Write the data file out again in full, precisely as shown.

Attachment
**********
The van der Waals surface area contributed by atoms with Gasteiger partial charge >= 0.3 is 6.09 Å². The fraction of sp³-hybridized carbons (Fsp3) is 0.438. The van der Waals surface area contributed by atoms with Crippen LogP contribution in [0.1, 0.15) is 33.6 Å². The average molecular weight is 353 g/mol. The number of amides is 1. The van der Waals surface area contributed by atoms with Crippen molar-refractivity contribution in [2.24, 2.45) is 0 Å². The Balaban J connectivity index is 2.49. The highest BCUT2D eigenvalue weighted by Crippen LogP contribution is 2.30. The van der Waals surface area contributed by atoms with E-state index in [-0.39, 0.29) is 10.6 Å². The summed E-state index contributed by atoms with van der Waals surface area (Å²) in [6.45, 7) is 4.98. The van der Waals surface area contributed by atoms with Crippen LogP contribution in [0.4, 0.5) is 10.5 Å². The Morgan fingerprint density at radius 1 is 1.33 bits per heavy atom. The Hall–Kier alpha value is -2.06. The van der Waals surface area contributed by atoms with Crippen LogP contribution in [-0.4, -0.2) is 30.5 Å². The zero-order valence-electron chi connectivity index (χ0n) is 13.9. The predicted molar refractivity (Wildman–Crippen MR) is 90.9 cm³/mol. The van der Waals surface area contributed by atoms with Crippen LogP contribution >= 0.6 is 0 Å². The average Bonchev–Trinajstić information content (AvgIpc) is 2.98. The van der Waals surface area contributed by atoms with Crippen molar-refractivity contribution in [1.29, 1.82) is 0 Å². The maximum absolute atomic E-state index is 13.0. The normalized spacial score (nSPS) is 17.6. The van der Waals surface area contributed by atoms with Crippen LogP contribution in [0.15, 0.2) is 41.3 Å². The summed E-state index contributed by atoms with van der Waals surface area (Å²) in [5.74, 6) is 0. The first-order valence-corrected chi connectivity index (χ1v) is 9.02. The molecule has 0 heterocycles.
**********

The van der Waals surface area contributed by atoms with Gasteiger partial charge >= 0.3 is 6.09 Å². The fraction of sp³-hybridized carbons (Fsp3) is 0.438. The van der Waals surface area contributed by atoms with Crippen LogP contribution in [0.1, 0.15) is 33.6 Å². The average molecular weight is 353 g/mol. The number of amides is 1. The van der Waals surface area contributed by atoms with Crippen molar-refractivity contribution in [2.24, 2.45) is 0 Å². The Balaban J connectivity index is 2.49. The highest BCUT2D eigenvalue weighted by Crippen LogP contribution is 2.30. The van der Waals surface area contributed by atoms with E-state index in [-0.39, 0.29) is 10.6 Å². The summed E-state index contributed by atoms with van der Waals surface area (Å²) in [6.45, 7) is 4.98. The van der Waals surface area contributed by atoms with Crippen LogP contribution in [0.4, 0.5) is 10.5 Å². The Morgan fingerprint density at radius 1 is 1.33 bits per heavy atom. The Hall–Kier alpha value is -2.06. The van der Waals surface area contributed by atoms with Crippen LogP contribution in [-0.4, -0.2) is 30.5 Å². The zero-order valence-electron chi connectivity index (χ0n) is 13.9. The predicted molar refractivity (Wildman–Crippen MR) is 90.9 cm³/mol. The van der Waals surface area contributed by atoms with Crippen LogP contribution >= 0.6 is 0 Å². The average Bonchev–Trinajstić information content (AvgIpc) is 2.98. The van der Waals surface area contributed by atoms with Crippen molar-refractivity contribution in [1.29, 1.82) is 0 Å². The maximum absolute atomic E-state index is 13.0. The normalized spacial score (nSPS) is 17.6. The van der Waals surface area contributed by atoms with Crippen LogP contribution in [0.15, 0.2) is 41.3 Å². The summed E-state index contributed by atoms with van der Waals surface area (Å²) in [5.74, 6) is 0. The first-order valence-corrected chi connectivity index (χ1v) is 9.02. The molecule has 0 heterocycles.